I made it to Thursday’s pre-concert chamber recital program for the Atlanta Symphony Orchestra and took no notes at all. Then I went to see T. Lang’s dance piece at the High and, while waiting for it to start, I realized that much of it didn’t make enough of an impression to stick with me. The first piece was Ravel’s Alborada del gracioso arranged for two marimbas by ASO Principal Percussionist Joseph Petrasek. I remember thinking it interesting and then kind of getting bored with it, which is a shame because I generally love the timbre of marimbas, especially when played in duets, and I like the piece on piano. I did like the way that Petrasek and Michael Stubbart played together, though, and would enjoy hearing more marimba duets from them in the future. Continue reading →
I really enjoyed last night’s concert by the Atlanta Symphony Orchestra. Guest conductor Lionel Bringuier brought a remarkably good sound out of the musicians. Prokofiev’s fourth symphony and Stravinsky’s Firebird were both dramatic, fun and, just really well played. It was Ravel’s piano concerto in G minor where I really appreciated his conducting, though. It was like he molded the orchestra around the sound of pianist Lise de la Salle to bring out the best in the piece and also to bring attention on the best of her playing. And de la Salle’s playing definitely deserved the attention: from the speedy, jazzy fireworks to the smooth and soulful slow parts, de la Salle brought out every bit of character and charm from the piece that a soloist could. All in all it was a wonderful concert.
Saturday’s Atlanta Symphony Orchestra with guest conductor Jun Märkl seemed to get off to a rocky start. The first piece on the program was Berlioz’ Benvenuto Cellini Overture, which is a charming and colorful piece with which to start an evening of music. Unfortunately, the orchestra was a bit muddy, particularly at the beginning. I suspect that things might have come out better if Märkl had waited a few seconds to get everyone’s attention before cuing the performance’s start: he leapt upon the podium and began the piece nearly immediately, significantly faster than I’ve seen from any other conductor. It wasn’t terrible but it also wasn’t the best way to start the evening. Continue reading →
I don’t know why we bothered to sit at all at the Atlanta Symphony Orchestra’s concert last night. The programmed works were all relatively short and Miguel Harth-Bedoya and the soloists delivered such great performances of all of them that we just had to pop out of our seats for a standing ovation after each piece. Both in terms of programming and performance, it will probably end up being my favorite concert of the season. Continue reading →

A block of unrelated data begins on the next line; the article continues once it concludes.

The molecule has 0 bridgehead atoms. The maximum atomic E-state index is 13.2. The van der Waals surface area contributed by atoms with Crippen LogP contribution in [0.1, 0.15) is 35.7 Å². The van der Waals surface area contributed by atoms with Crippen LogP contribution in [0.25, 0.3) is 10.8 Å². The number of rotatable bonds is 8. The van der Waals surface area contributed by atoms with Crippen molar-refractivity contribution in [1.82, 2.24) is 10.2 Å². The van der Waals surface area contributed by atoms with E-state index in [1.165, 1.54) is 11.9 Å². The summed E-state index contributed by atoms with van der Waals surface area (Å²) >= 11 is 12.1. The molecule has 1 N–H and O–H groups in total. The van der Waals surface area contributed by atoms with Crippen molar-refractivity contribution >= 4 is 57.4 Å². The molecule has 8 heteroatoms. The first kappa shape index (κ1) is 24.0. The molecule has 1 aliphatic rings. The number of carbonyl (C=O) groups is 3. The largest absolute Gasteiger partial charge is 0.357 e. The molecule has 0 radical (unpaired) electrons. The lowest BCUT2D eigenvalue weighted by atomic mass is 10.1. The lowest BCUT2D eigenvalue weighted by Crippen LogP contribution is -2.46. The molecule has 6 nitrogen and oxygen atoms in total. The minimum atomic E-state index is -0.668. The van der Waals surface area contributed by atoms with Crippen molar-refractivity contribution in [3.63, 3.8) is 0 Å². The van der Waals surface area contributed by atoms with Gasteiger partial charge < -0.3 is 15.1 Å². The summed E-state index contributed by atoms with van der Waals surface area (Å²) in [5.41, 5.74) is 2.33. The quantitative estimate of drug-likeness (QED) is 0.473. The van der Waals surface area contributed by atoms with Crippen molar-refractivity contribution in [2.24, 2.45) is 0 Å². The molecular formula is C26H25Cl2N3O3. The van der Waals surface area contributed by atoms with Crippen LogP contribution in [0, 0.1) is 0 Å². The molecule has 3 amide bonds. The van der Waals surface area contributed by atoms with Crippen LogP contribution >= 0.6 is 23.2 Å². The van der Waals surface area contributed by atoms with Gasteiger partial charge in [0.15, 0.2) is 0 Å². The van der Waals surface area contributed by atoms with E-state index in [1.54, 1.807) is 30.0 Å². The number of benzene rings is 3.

Thursday’s concert by the Atlanta Symphony Orchestra was a good one. The program was made up of four wonderfully mad pieces from the 20th century, composed on either side of WWII. It also featured a less impressive chamber concert before the main performance that I’d have been okay with missing. Continue reading →
Have you ever wondered what the works of the French Impressionist composers would sound like if conducted in a Wagnerian style? I sure haven’t but, thanks to Thomas Søndergård, I now know that it would sound pretty lame. Or was it just me? When an entire concert is this far off mark then I find myself doubting my own ears, so I guess that maybe there is a chance that this evening’s ASO performance wasn’t played like it was a program of late German romanticism and I’m just crazy. Take that as you will. Continue reading →
After feeling under the weather for much of the day, I managed to feel more like myself this evening by the time that I went to the Atlanta Chamber Players concert at the New American Shakespeare Tavern. Not that I’m glad that I didn’t feel well enough to go into work this morning, but it was great going to a weeknight concert without being drained by traffic.
Despite having a ticket to sit on the floor, I decided that I’d be better seated in the balcony. The problem with the New American Shakespeare Tavern, which is also one of it’s boons, is that it’s also a restaurant so the floor and box seats are all tables and they are usually filled by the people who are going to be eating there a good hour before a show starts. The empty seats that remained by the time that I arrived were all at awkward angles or behind where the cellists would be sitting, which wouldn’t serve me terribly well when compared with a seat in the center of the balcony. It’s such an intimate venue that even the balcony seats give a good, personal perspective of the stage and I consider the price for the floor seat a very reasonable price for the concert in any seat and have no problem with either ACP or the New American Shakespeare Tavern making a few extra bucks off of me. Continue reading →
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